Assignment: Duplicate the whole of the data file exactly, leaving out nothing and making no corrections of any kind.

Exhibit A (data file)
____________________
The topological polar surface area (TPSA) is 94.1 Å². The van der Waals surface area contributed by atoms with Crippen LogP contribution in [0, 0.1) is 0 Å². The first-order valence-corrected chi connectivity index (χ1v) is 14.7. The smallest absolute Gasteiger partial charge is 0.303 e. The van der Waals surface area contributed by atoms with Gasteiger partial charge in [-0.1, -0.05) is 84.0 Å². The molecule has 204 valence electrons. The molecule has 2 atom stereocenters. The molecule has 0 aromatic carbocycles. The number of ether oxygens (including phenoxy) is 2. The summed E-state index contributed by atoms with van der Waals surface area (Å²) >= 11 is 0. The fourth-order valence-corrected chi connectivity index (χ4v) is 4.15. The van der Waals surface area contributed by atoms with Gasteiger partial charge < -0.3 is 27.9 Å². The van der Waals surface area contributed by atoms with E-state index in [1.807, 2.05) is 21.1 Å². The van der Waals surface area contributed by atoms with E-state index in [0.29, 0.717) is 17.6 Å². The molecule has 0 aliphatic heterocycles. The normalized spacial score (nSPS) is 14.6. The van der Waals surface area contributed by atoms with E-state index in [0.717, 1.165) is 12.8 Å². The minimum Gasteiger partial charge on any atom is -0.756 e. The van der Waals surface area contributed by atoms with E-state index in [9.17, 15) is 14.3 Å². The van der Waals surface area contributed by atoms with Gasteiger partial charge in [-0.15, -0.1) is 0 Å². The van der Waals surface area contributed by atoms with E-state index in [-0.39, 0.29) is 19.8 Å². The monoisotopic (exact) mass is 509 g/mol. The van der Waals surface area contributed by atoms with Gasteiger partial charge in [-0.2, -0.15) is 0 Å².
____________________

The topological polar surface area (TPSA) is 94.1 Å². The van der Waals surface area contributed by atoms with Crippen LogP contribution in [0, 0.1) is 0 Å². The first-order valence-corrected chi connectivity index (χ1v) is 14.7. The smallest absolute Gasteiger partial charge is 0.303 e. The van der Waals surface area contributed by atoms with Gasteiger partial charge in [-0.1, -0.05) is 84.0 Å². The molecule has 204 valence electrons. The molecule has 2 atom stereocenters. The molecule has 0 aromatic carbocycles. The number of ether oxygens (including phenoxy) is 2. The summed E-state index contributed by atoms with van der Waals surface area (Å²) >= 11 is 0. The fourth-order valence-corrected chi connectivity index (χ4v) is 4.15. The van der Waals surface area contributed by atoms with Gasteiger partial charge < -0.3 is 27.9 Å². The van der Waals surface area contributed by atoms with E-state index in [1.807, 2.05) is 21.1 Å². The van der Waals surface area contributed by atoms with E-state index in [0.29, 0.717) is 17.6 Å². The molecule has 0 aliphatic heterocycles. The normalized spacial score (nSPS) is 14.6. The van der Waals surface area contributed by atoms with E-state index in [0.717, 1.165) is 12.8 Å². The minimum Gasteiger partial charge on any atom is -0.756 e. The van der Waals surface area contributed by atoms with E-state index in [9.17, 15) is 14.3 Å². The van der Waals surface area contributed by atoms with Gasteiger partial charge in [-0.15, -0.1) is 0 Å². The van der Waals surface area contributed by atoms with E-state index in [-0.39, 0.29) is 19.8 Å². The monoisotopic (exact) mass is 509 g/mol. The van der Waals surface area contributed by atoms with Gasteiger partial charge in [-0.2, -0.15) is 0 Å².